Interesting revenue management

 
Old May 18, 09, 3:09 pm
  #1  
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Interesting revenue management

Booking myself & 3 colleagues from EWR-PVG first of June. Need 4 BF tickets. Thought I could get the sale fare which is around $3400 but I guess there is an advance purchase so too close.

Instead ended up booking 4 economy tickets & using miles to upgrade. TONS of seats and dates available. Each ticket cost with the upgrades...$1800.

So CO gets $7200 when they could have reaped $13,600. We use copany miles to upgrade unless the BF tickets are not too astronomical.

Seems strange to have so many upgrade seats available but not the discounted BF tickets.

Just an observation.
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Old May 18, 09, 3:16 pm
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Originally Posted by TMOTEE View Post
So CO gets $7200 when they could have reaped $13,600. We use copany miles to upgrade unless the BF tickets are not too astronomical.
So what? CO got $1,800 from you when you're tipping point was about $3,400.

Meanwhile, the other people paying the $7,000 fares may be paying them. If they offered you the $3,400 fare, they'd have to offer everyone else the $3,400 fare, essentially losing $3,600 from every other person who would have paid $7,000.

If you look at any instance individually there are things that could have been optimized differently. The problem is they're selling the inventory as a whole.

Just like when you go to a store and something's on sale. Had you intended to buy it anyway, the store could've made more from you. However, they would have lost all the other customers who would not have been willing to pay full ticket.

Last edited by channa; May 18, 09 at 3:54 pm
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Old May 18, 09, 3:42 pm
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Value of the Miles

You are not factoring in the value of the miles. While these may not add up to the difference between what you purchased and the discount BF fare you wanted, they must still be accounted for.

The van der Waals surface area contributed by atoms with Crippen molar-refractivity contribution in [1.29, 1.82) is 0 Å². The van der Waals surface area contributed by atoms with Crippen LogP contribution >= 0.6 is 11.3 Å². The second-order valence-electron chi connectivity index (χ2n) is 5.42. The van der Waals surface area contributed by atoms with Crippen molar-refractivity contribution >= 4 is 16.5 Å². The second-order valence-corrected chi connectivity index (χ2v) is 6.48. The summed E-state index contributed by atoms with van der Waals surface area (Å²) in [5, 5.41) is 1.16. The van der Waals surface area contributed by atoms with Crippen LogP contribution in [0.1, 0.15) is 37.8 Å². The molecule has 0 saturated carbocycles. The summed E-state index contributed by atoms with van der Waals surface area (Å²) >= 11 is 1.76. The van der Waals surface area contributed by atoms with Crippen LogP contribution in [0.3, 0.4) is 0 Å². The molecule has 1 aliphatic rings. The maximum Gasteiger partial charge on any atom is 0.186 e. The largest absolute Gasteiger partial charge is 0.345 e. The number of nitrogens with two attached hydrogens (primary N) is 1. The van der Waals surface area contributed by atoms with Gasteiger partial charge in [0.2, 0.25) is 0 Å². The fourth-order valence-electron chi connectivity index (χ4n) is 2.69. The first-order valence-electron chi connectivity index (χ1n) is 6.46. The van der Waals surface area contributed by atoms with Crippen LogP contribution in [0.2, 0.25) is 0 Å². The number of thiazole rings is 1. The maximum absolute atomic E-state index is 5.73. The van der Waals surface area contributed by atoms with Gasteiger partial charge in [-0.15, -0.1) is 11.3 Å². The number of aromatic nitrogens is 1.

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Old May 18, 09, 3:49 pm
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Originally Posted by TMOTEE View Post
Just an observation.
As channa points out, it's really not that "interesting" of an observation.
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Old May 18, 09, 3:51 pm
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no doubt CO would rather people 'blow' their miles on copay+upgrade than partner heavy RTW trips as well. So opening award inventory for this purpose is a win win for them.
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Old May 18, 09, 4:39 pm
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Originally Posted by channa View Post
Meanwhile, the other people paying the $7,000 fares may be paying them. If they offered you the $3,400 fare, they'd have to offer everyone else the $3,400 fare, essentially losing $3,600 from every other person who would have paid $7,000.
Not necessarily. BF sale fares come with lots of restrictions on advance purchase, minimum stay and no changes that full fare J ticket buyers can't or won't meet.
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Old May 18, 09, 5:31 pm
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These are normal responses for abnormal times. I wonder how many people are actually paying the $7,000 fares now?
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Old May 18, 09, 7:00 pm
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Originally Posted by JetAway View Post
These are normal responses for abnormal times. I wonder how many people are actually paying the $7,000 fares now?
I agree. If push came to shove we would have bought the J fare. But of course we are trying to save whenever possible. We would have jumped at the $3400 fare and saved the miles for another time.

Perhaps my observation was not that "interesting". I was just pointing out an instance where CO is offering a sale in BF. Granted there are restrictions, advance purchase etc. But in these time I would think CO would want to maximize revenue where ever possible.

Perhaps the reason I was able to get upgrade seats quite easily on a new route is business travel is down. In the past trying to use miles for upgrade was not that easy to Asia. Also on some days the seat map was wide open. Of course that does not mean seats are unsold but it could be an indication.

I did not mean to start anything. Just bringing up my situation. I am pleased to have the Shanghai route. It will cut off about 5 hours of travel time instead of going through Beijing.
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Old May 18, 09, 9:12 pm
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Arrow $$$ ???

What was the total cost of a ticket?

$XXX coach tix
$YYY upgrade fee
ZZZ FF miles at 1 cents to 1.5 cents each = $TTT
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Old May 19, 09, 12:28 am
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Originally Posted by sobay_terp View Post
Not necessarily. BF sale fares come with lots of restrictions on advance purchase, minimum stay and no changes that full fare J ticket buyers can't or won't meet.